What is Chapter 7 Bankruptcy?

Chapter 7 Bankruptcy in Arizona

Chapter 7 bankruptcy is probably the most frequently filed chapter of bankruptcy in the District of Arizona. An individual or entity filing for chapter 7 or the “Debtor” is usually seeking a discharge order from the court, which essentially bars any creditor from attempting to collect on qualified debt. The chapter 7 discharge applies to Unsecured debt. Which is most credit card debt, medical debt, personal loans, some tax debt, payday loans, etc which are not secured by property.

Chapter 7 bankruptcy is often referred to as straight forward or simple. It’s not. There is no such thing. The fact is, it can one of the most complicated chapters of bankruptcy in, especially if there are assets involved, there is a business involved, or if the individual’s income level is too high or possibly too high to receive a discharge.

There are many things to be careful about when filing a chapter 7 case. For example, you are only exempt a certain amount of equity in your home, in your car, and other personal items you may own. Your income is a major factor in determining whether or not you can qualify for chapter 7 bankruptcy. Your retirement accounts must qualify if they are exempt. If you have a potential law suit, it could become property of your creditors. You’re only allowed to have certain amount of cash on hand on the day you file. The list goes on.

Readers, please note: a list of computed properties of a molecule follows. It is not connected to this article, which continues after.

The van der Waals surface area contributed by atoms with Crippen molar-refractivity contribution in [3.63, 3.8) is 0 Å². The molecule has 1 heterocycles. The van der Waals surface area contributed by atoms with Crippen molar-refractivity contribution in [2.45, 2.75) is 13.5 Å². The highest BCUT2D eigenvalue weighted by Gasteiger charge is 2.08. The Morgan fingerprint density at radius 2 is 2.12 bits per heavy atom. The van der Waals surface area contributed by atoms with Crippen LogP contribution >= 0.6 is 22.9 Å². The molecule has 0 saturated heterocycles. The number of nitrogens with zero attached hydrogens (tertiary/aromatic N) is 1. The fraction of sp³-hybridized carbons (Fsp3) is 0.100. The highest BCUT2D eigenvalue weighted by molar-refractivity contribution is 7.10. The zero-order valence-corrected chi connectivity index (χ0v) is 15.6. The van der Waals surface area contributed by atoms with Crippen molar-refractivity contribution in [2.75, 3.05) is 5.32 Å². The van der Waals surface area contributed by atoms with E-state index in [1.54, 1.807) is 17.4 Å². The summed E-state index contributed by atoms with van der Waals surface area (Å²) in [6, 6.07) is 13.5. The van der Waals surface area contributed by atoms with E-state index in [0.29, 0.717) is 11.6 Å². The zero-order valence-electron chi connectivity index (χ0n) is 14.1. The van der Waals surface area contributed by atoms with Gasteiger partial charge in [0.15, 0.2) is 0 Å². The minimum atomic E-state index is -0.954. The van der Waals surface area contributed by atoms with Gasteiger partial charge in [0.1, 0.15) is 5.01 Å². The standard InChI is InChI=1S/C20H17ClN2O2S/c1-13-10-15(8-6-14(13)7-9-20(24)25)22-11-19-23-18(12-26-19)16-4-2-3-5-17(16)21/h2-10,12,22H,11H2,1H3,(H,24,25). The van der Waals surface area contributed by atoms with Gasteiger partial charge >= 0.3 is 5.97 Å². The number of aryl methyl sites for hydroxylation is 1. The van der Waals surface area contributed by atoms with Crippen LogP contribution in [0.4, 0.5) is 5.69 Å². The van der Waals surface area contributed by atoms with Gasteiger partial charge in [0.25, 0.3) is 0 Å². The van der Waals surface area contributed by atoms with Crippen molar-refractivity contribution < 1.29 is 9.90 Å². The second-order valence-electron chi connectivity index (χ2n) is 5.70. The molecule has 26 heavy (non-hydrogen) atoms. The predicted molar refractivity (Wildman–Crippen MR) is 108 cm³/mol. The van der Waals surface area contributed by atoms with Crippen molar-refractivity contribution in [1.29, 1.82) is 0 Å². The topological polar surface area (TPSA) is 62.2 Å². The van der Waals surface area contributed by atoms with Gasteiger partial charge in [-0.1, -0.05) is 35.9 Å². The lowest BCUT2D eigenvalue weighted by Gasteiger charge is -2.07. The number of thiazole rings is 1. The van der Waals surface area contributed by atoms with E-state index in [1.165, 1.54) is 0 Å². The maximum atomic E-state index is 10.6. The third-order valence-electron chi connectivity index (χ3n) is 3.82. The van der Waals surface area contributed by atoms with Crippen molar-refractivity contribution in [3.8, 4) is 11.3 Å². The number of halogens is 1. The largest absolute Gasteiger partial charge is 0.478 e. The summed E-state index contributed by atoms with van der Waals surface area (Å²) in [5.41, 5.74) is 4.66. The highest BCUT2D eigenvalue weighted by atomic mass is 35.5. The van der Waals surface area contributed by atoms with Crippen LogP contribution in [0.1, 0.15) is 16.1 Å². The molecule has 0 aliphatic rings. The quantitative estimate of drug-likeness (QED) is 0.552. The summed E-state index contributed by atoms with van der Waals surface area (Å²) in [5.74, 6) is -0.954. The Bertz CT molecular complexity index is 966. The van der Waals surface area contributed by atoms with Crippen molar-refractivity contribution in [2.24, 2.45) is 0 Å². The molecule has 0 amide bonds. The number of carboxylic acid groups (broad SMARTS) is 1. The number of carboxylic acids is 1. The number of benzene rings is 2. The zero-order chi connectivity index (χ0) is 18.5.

In any event, Chapter 7 is more complicated than one may think. It absolutely essential to use an attorney when filing chapter 7 bankruptcy, or any chapter of bankruptcy.

If you have questions about bankruptcy or the bankruptcy laws in the state of Arizona, please feel free to contact us: 480-355-1377

Taxes and Bankruptcy

I’ve been doing this job for quite a while now and have talked to countless potential clients and debtors. In my conversations with potential bankruptcy debtors, a common topic is the misunderstanding of how taxes are treated in bankruptcy.

Most people I discuss bankruptcy with are under the impression that there is no way to get relief when it comes to taxes. This is simply not the case. In fact, in some situations it is possible to get 100% relief from taxes owed, of course, depending on the circumstances.

There are many options for tax releif in bankruptcy. It’s possible to disharge tax debt, it’s possible to pay a portion that is not dischargible and discharge another portion. There are many different scenerios and options.

They say you can count on death and taxes. Yes you can count on both, however, you may be able to escape one, and not the other. If you take anything away from this post, it should be that when it comes to taxes in bankruptcy, there are options. It is very case specific as to what those options are. So if you’re considering bankruptcy and have taxes owed, give me a call and we’ll figure it out.